Hanukkah, the “Festival of Lights,” begins on the 25th day of the month of Kislev. The holiday is full of traditions that are tied to the story of the triumph of the Maccabees and the miracle of the N’er Tamid in the Holy Temple. In addition to lighting the menorah and giving gifts, many Jewish families eat dairy on Hanukkah. These meals with dairy are eaten not because of a great battle or the miracle of oil, but because of the courage of a Jewish widow, named Yehudit (Judith.)
While the story of the Maccabees and the rededication of the Holy Temple relates to the oppression of Greco-Syrian King Antiochus in 174. The story of Judith relates to the Assyrians and is found in the Book of Judith.
In the second century B.C.E, the powerful Assyrian army, on the order of their King Nebuchadnezzar, invaded the Near East, which included the city of Bethulia. Lead by General Holofernes, the Assyrians besieged Bethulia.
Bethulia was an important city and many felt that if it fell, the entire country and all the children of Israel would fall under the rule of Nebuchadnezzar. While the Bethulia’s elders anguished over what to do, a young and beautiful widow challenged them to stand strong. With the elders ready to surrender, brave Judith took matters into her own hands.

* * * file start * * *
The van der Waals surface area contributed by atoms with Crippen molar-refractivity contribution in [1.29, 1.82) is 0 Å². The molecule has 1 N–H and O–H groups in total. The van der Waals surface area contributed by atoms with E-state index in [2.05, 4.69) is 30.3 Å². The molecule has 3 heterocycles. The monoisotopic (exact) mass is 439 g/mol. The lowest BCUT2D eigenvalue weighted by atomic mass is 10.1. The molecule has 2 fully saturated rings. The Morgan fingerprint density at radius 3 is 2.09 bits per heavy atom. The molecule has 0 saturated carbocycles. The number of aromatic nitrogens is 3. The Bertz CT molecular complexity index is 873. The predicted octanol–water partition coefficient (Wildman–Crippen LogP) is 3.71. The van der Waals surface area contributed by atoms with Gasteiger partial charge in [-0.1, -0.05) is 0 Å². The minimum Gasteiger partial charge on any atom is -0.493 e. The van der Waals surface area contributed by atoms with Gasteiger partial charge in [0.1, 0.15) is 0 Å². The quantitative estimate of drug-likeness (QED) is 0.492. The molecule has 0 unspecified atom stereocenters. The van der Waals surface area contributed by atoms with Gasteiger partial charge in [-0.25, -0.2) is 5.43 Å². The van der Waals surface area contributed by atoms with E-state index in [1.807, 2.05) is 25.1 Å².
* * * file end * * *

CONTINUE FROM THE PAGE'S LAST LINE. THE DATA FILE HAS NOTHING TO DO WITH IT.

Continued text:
With only her maid to help her, Judith made her way to the enemy camp. General Holofernes, a ruthless man, was taken by Judith’s beauty. Inviting her to a banquet, Judith accepted. Judith fed the General salty cakes of cheese which made him thirsty; however, instead of water, Judith offered Holofernes wine. Holofernes ate his fill of cheese and drank his fill of wine and eventually fell into a drunken sleep. Judith prayed to the Lord for help while alone in Holofernes tent. Her answer came in the form of a plan. Judith took Holofernes sword and cut off his head. She returned to her people with Holofernes head in a basket.
The Assyrian army, without their leader, were lost and confused. The Israelite, with a new sense of strength and restored faith, attacked and defeated the Assyrians. Judith and her people were saved.
Hanukkah commemorates the ancient victories of both faith and fight with blessings and festive foods. Of all the food traditions of Hanukkah, only the eating of dairy is related to the bravery of the widow Judith and her faith that G-d would not forget his people. Eat well and have a joyous Hanukkah!
For more information on the story of Judith and the Hanukkah tradition of eating dairy, check out these websites: